Over time, many renditions of Crab Louie have begun to resemble a Cobb salad or salade Niçoise. Perhaps that’s part of the reason that the salad has lost its appeal. That’s too bad, because it is delicious and easy to make. Here’s one version in which the most challenging step is to make the home-made mayonnaise. Of course, you can just use bottled mayonnaise, and that makes it even easier, but the hand-made stuff improves the taste with only a few minutes of extra effort.
My image of the finished salad shows some sliced hard-boiled eggs with a faint green ring of shame. That’s usually the result of boiling the eggs too hard and/or too long, but it can also occur when the boiled eggs have sat in the refrigerator for seveal days. That’s what happened to the ones in the image. When they were freshly cooked, the yolks were perfectly golden yellow and silky. Sorry about that, but the goof has inspired me to write later about hard boiling eggs. Post to follow.
- 2 egg yolks, room temperature
- 1 tablespoon Dijon mustard
- 1 cup canola oil (or other neutral-flavored vegetable oil)
- salt and pepper (your choice: black for flavor but black specks, white for color but off-flavor, red for a hint of spiciness. Or use a little of all of them)
- 2 tablespoons fresh, strained lemon juice
- In a medium bowl and using a wire whisk, beat the eggs until well mixed. Add the mustard and continue to whisk until well-combined.
- Add the oil very slowly, a few drops at a time, while whisking continuously. Make sure each addition of oil is incorporated before adding more oil. Addition of oil should take several minutes.
- After all of the oil has been added, continue to whisk for a minute or two before adding the lemon juice. Whisk until the juice has been completely incorporated and the sauce is smooth and glistening.
Crab Louie Sauce
- 1 batch (a little over 1 cup) mayonnaise (see above)
- ¼ cup chill sauce
- ¼ cup scallions, including green tops, finely chopped
- 3 snacking peppers, seeded and finely chopped
- 1 teaspoon Worcestershire sauce
- 2 teaspoons prepared horseradish
- salt and pepper
- Combine all of the ingredients in a medium bowl, correcting the seasoning with salt and pepper.
- Use immediately or refrigerate for up to 2 days.
- Romaine lettuce, washed
- 1 pound fresh asparagus, trimmed, steamed for about 5 minutes, and chilled
- 1 pound crab, cooked and picked over for cartilage
- Crab Louie sauce
- 3 hard-boiled eggs, chilled, peeled, and sliced
- Arrange several whole Romaine leaves in a serving bowl. Top with coarsely chopped Romaine.
- Arrange chilled asparagus on the chopped lettuce.
- Arrange the cooked crab on the asparagus, top with sauce to your preference, and arrange sliced hard-boiled eggs around the edge.
- Serves 2 to 4.
Filed under Food, Photography, Recipes
Tagged as asparagus, chili sauce, Cobb salad, crab Louie, Dungeness crab, hard boiled eggs, mayonnaise, Rich Table, salade Niçoise, San Francisco
August 9, 2012 · 4:39 pm
Another classic composed salad for summer, this version has its origins in Volume I of Mastering the Art of French Cooking by Julia Child and friends.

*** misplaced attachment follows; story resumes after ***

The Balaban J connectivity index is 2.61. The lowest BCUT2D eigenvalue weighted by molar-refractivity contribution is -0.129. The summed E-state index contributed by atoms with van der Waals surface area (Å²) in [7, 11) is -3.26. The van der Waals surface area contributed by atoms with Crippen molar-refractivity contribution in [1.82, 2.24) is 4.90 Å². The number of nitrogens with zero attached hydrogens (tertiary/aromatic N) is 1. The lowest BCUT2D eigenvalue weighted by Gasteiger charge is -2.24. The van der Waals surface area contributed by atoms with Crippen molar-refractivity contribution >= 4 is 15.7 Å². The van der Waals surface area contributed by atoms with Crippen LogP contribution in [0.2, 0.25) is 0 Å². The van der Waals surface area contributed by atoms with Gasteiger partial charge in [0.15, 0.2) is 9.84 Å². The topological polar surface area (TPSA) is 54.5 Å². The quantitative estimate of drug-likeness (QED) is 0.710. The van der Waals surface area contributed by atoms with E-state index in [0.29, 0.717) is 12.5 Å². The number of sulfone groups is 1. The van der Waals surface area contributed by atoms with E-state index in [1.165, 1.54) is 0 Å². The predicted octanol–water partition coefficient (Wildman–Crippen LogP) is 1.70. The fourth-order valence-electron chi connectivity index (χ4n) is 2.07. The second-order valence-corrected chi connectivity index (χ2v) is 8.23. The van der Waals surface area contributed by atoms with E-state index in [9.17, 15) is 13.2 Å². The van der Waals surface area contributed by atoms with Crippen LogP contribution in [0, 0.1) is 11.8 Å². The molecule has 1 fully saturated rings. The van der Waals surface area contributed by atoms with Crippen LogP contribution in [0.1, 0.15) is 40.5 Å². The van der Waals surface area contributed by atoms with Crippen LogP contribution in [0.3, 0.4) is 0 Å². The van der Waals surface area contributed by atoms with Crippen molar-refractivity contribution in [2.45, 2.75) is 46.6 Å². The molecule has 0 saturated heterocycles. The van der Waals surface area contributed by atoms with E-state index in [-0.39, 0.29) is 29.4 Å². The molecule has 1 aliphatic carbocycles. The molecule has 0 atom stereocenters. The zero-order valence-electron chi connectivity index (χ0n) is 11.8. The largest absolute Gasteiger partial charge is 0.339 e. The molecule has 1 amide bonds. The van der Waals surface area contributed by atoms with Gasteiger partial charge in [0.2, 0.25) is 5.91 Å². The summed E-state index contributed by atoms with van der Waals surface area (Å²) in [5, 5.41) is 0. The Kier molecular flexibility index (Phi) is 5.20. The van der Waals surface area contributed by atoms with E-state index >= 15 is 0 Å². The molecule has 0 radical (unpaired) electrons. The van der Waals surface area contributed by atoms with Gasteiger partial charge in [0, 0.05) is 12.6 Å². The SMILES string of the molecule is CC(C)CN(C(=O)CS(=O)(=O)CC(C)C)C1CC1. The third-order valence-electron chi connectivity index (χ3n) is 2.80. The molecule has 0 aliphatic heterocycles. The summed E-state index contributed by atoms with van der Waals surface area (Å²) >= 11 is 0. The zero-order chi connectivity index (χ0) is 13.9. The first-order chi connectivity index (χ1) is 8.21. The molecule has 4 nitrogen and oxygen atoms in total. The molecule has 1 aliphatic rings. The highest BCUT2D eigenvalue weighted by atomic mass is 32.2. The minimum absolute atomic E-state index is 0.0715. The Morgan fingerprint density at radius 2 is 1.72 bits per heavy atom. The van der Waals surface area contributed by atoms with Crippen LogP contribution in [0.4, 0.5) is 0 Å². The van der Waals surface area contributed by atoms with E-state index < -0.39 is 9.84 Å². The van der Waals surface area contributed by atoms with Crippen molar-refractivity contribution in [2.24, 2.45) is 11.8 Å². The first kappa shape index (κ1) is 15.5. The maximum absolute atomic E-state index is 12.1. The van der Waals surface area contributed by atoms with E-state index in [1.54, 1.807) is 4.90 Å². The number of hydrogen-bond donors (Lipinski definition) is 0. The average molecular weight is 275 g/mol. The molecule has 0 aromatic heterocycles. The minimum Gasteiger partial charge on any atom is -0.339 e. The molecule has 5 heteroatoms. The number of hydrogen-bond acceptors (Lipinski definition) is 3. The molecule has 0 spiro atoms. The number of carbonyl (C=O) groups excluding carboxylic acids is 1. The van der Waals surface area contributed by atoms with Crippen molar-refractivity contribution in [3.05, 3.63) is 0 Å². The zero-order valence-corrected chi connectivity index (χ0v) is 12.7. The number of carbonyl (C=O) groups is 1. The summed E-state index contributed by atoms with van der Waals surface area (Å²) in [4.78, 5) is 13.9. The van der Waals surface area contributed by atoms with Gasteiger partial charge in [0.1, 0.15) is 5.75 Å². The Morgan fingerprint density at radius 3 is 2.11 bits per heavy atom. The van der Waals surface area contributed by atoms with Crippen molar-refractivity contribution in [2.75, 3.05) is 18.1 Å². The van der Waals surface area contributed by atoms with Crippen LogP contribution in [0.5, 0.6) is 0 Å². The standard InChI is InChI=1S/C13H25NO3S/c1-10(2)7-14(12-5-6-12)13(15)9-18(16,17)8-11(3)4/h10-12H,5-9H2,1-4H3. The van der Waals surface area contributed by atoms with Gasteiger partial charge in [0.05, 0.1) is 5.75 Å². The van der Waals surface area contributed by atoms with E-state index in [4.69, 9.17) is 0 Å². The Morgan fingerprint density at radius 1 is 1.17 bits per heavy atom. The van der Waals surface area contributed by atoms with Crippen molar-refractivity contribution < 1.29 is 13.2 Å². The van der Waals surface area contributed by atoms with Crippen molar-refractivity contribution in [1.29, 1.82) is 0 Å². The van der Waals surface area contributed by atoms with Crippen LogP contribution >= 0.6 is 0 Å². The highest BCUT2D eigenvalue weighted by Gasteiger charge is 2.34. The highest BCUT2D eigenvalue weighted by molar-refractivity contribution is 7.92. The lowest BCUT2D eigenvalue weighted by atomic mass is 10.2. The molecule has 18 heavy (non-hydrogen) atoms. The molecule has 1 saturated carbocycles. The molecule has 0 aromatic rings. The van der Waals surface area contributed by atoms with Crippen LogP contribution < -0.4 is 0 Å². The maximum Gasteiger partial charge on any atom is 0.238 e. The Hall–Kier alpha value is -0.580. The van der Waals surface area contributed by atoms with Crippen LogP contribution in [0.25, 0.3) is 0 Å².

Instead of pasta, rice, or quinoa serving as the base, French-style potato salad pulls everything together. Haricots verts, hard-boiled eggs, ripe tomatoes, black olives, and canned tuna are essential. If you can find good-quality Spanish anchovies, they should also be included, but beyond that you are limited only by your imagination.
Salade Niçoise can be served chilled or at room temperature, but it goes without saying that it needs a chilled white wine and crusty French bread to be a complete summer meal.
French Potato Salad
- 2 medium russet potatoes
- 3 quarts boiling salted water
- ½ cup dry white wine
- ¾ cup vinaigrette
- 6 scallions, cleaned and cut into ¼ inch slices, including the green tops
- handful parsley leaves, chopped finely
- Add the unpeeled potatoes to the boiling water. Return to the boil and cook until the potatoes are done and can be pierced easily with a sharp fork, about 30 minutes.
- Drain the potatoes and cool until they can be handled. Peel by pulling the potato skin off with a sharp paring knife.
- Slice the potatoes into ¼ inch thick rounds, return to the dry pot, and pour in the wine. Stir gently until the wine is completely absorbed.
- Add the vinaigrette, scallions, and parsley and stir gently until well combined, being careful not to break up the potatoes too much. Chill until ready to compose the salad.
- ¼ pound haricot verts, trimmed and blanched (good green beans if haricot verts unavailable)
- 12 very thin stalks asparagus, trimmed and blanched
- ½ cup vinaigrette
- 1 small head, butter lettuce, washed and the leaves separated
- 1 batch French potato salad (see above)
- 2 ripe tomatoes, cored and cut into wedges
- 2 hard-boiled eggs, peeled and cut into wedges
- 5 ounce can best quality solid albacore tuna in water, drained
- 14 ounce can black olives, drained
- Spanish anchovies (optional)
- Arrange the lettuce leaves in a large salad bowl
- Heap the potato salad in the middle of the bowl
- Dress the beans and asparagus lightly with vinaigrette and then arrange them across the top of the potato salad
- Sprinkle the olives over the top of the potato salad and arrange the tomatoes and eggs around the edge.
- Arrange the tuna, flaked gently with a fork, in the middle of the salad.
- Serve immediately. This will serve two, perhaps with some leftovers.